5.4.22 Account receivable GL 14020 and personal withdrawal GL 24320: With the exception of GLs earmarked for accountable advances, the Mission was using GL 24320 (personal withdrawals) almost exclusively to record any other monies to be recovered on behalf of a member of the Mission, even if it was not a personal withdrawal. The MCO should ensure that GL 14020 (account receivable) is used for this purpose.
5.4.17 The recommendation has been gradually implemented.
5.4.18 The Mission agrees to make the request by the second quarter of FY 2004-2005.
5.4.19 Recommendation followed by the Mission since the audit in October 2003.
5.4.20 Situation corrected with the help of SMFF in November 2003.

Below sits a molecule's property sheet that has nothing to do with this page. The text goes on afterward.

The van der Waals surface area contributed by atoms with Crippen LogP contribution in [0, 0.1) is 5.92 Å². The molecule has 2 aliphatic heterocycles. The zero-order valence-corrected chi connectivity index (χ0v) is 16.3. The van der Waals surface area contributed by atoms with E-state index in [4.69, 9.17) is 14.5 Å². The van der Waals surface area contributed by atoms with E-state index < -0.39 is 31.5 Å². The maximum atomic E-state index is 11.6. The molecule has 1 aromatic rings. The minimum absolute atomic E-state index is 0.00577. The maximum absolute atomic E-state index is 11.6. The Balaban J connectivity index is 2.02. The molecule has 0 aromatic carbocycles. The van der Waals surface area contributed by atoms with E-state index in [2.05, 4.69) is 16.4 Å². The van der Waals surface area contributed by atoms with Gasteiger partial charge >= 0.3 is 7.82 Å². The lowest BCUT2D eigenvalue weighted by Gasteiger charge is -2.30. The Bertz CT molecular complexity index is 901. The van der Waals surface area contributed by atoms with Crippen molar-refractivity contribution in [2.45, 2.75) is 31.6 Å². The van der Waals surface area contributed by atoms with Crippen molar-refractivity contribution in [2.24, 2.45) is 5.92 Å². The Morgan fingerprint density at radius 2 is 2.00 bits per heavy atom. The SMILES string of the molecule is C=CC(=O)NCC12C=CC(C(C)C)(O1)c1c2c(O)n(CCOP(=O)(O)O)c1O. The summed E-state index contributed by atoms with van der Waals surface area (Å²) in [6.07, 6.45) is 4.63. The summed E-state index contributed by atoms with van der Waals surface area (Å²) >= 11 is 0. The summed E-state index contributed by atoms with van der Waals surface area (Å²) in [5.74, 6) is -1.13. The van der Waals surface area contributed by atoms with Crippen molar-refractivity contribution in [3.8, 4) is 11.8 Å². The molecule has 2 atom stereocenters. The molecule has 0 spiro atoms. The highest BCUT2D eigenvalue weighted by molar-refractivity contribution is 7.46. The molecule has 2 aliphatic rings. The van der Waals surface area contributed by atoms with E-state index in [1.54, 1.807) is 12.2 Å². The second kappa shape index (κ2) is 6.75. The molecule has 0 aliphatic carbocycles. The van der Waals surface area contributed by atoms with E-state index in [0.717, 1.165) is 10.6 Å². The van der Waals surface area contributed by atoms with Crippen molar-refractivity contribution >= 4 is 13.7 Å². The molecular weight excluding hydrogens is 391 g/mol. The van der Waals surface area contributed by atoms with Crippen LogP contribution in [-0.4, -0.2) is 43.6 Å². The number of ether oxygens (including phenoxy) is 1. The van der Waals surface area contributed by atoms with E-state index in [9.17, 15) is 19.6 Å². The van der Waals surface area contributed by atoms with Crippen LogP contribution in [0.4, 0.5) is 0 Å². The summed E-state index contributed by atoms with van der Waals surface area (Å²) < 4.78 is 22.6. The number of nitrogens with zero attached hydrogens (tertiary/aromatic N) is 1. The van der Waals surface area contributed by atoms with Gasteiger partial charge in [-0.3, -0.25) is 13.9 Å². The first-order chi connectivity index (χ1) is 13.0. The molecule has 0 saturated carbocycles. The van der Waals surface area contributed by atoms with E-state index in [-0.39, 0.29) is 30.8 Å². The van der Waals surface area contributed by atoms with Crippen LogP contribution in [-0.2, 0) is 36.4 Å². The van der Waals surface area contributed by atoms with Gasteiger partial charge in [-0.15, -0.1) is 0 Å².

5.4.21 Recommendation followed by the Mission since October 2003.
5.4.22 Recommendation followed by the Mission since October 2003.
5.5.1 The administrative assistant acts as SSA with support from the SXD Regional Manager for Africa. He has received the necessary training.
5.5.2 An ISC representative accompanying the audit team verified the computer installations and configurations. Recommendations to ensure maximum system efficiency and security were made under separate cover. Of note is the need to ensure that all workstations are updated with the most recent anti-virus software and that all workstations are configured as per baseline specifications.
5.5.3 It was also noted that the backup tapes were stored in the server room. The Mission will need to find an alternate secure storage location for the tapes.
5.5.4 The MCO and SSA should work with the SXD Regional Manager for Africa to develop and implement a plan to correct each workstation's settings.
5.5.5 An alternate secure location should be identified for the storage of the backup tapes.
5.5.4 Request forwarded to the Regional Manager. The Mission agrees to follow up.
5.5.5 The tapes have been stored in the vault following ISC's recommendation.